Five Lessons from Tunisia. B. Mikail

Barah Mikaïl, Associate Professor of International Security, Saint Louis University

Tunisians have just voted for their presidential and parliamentary elections. They did so in circumstances that were unprecedented. On July 25th, 2019, the president of the country, Beji Caed Essabsi, also known as BCE, died, and presidential elections had to be organized a bit earlier than scheduled, creating a new context. It is certainly hard to predict what would have happened if BCE had still been alive when new presidential elections were organized; nevertheless, the death of this strong and respected figure created a singular electoral context.

A fragmented parliament

After weeks of speculation about who would win these elections, public opinion finally had an answer. On the parliamentarian level, the second round of Tunisia’s elections have given birth to the following, though with a low turnout (41% of participation for legislative elections according to the Tunisian electoral commission). Out of 257 parliamentary seats:

  • Ennahda Movement, a self-defined Muslim Democrat party, won 52 seats, dropping 17 seats from outgoing parliament;
  • The Heart of Tunisia (Qalb Tunes), a new party headed by Nabil Karoui, a rich controversial businessman who has gained popularity by distributing aid to the poor, won 38 seats;
  • The Democratic Current, a Panarab Social-Democratic Party, jumped from 3 seats to 22 seats;
  • The Dignity Coalition (Al-Karama), an Islamist Conservative party that was born out of disagreements with what it saw as Ennahda’s soft line, entered the parliament with 21 seats;
  • The Free Destourian Party, a party that claims that things were better when the previous president Ben Ali was in power before 2011, got 17 seats;
  • The People’s Movement, an Arab Nationalist secular party, jumped from 3 seats to 16 seats;
  • Long Live Tunisia (Tahya Tunis), the party of the outgoing Prime Minister, crumbled from 83 seats to only 3.

Besides, thirteen other parties plus independents garnered a total of 37 seats.

The problem for Tunisia is that parliamentary majority requires a minimum of 109 deputies. Obviously, none of the Tunisian parties can exert power without entering into alliances; but what is it exactly that could bring together political parties that experience so many political divergences? Compromise in itself is not enough. The main parliamentarian parties would also have to make serious concessions on bits of their programs before they consider engaging into alliances. The constitution of a government of national unity may take time, provided that parties reach an agreement. And so far, nothing is clear as to where we would be heading, and whether parties would be capable of putting the interest of the country before their own. Tunisian politicians are known for being open to compromise, but the current situation is in need of large concessions and a lot of flexibility. This matter is particularly important in a country where the center of power lies within the parliament. Without a parliamentary majority, no government can emerge; without the backing of the parliament, the country is paralyzed.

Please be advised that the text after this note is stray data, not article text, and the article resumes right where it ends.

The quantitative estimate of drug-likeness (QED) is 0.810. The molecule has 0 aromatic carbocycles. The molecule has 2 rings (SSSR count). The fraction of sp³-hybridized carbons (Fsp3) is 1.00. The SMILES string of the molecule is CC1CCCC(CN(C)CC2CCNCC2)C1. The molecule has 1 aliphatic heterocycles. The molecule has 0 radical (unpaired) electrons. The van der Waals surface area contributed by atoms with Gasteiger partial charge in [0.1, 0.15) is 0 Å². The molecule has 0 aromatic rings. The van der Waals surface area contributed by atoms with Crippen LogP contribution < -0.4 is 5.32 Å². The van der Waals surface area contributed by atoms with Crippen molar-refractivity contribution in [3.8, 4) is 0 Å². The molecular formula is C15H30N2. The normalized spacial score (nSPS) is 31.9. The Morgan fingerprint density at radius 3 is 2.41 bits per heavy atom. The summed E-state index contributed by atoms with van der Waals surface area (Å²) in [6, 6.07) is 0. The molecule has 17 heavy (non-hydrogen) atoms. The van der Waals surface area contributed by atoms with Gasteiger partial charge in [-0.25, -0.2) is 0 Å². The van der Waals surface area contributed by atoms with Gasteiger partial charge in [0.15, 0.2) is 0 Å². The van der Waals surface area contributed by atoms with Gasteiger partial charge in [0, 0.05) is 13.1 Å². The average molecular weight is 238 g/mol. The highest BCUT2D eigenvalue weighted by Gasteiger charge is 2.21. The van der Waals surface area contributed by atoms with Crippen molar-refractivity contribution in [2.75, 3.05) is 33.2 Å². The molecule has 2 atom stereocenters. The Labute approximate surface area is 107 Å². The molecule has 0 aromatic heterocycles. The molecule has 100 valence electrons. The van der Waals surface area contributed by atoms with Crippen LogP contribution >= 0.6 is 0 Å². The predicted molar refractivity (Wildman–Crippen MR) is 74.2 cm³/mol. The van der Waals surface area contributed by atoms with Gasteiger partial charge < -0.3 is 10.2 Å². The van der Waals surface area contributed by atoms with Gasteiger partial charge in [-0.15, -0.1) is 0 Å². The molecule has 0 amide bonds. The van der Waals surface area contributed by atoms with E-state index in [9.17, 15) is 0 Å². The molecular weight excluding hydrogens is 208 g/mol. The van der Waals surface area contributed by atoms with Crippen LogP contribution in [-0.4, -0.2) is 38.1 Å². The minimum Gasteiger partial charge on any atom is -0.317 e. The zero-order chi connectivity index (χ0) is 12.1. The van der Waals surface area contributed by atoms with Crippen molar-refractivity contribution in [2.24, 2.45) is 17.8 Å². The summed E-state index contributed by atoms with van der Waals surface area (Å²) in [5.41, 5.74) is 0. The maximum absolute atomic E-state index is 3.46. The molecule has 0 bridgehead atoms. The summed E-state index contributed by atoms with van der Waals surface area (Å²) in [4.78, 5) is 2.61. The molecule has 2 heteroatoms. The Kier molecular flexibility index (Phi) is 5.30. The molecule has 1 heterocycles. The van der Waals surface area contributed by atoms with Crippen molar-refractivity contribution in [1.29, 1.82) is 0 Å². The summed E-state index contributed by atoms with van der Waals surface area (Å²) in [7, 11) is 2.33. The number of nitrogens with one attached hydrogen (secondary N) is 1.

October “surprise”

This does not mean that the Tunisian presidential function is useless. On the contrary, with a country pending on the moment when a new government would be constituted, the figure of the president gains even more importance. When the government happens to experiment deep disagreements, the role of the president will be equally important. This is what makes newly elected Kais Saied central in the current political landscape in Tunisian.
The second round of Tunisian elections had opposed retired university professor Kais Saied to businessman and media tycoon Nabil Karoui. They are opposed in almost everything. While Kais Saied is structured, Nabil Karoui surfs on vague ideas without defining a clear program. Saied is very calm, while Karoui has a more agitated temper. Karoui sees a model in former Brazilian president Lula da Silva, and he is proud of his friendship with Silvio Berlusconi, while we know very little about Saied’s inspirations. Karoui is suspected of corruption, while Saied has an image of integrity.

At the end of the day, both candidates to presidential elections only share one common objective: their alleged will to replace the ongoing system with another one. Said favors decentralization and wants to give more power to local authorities, while Karoui wants to get the country managed by economists. At the same time, this same impression that both candidates give of being “anti-system” is nothing exceptional; all Tunisian political parties happen to share this ambition, officially speaking.
It is still true that with the election of Kais Saied, Tunisians seem to have favored integrity and the promise this candidate made to empower people above any other considerations. But, interestingly, this same result is not equally reflected in the composition of the parliament. And this can only insist on how much Tunisia’s political scene is fragmented, knowing that Tunisians had more interest in the presidential elections than in the legislative ones (55% of turnout).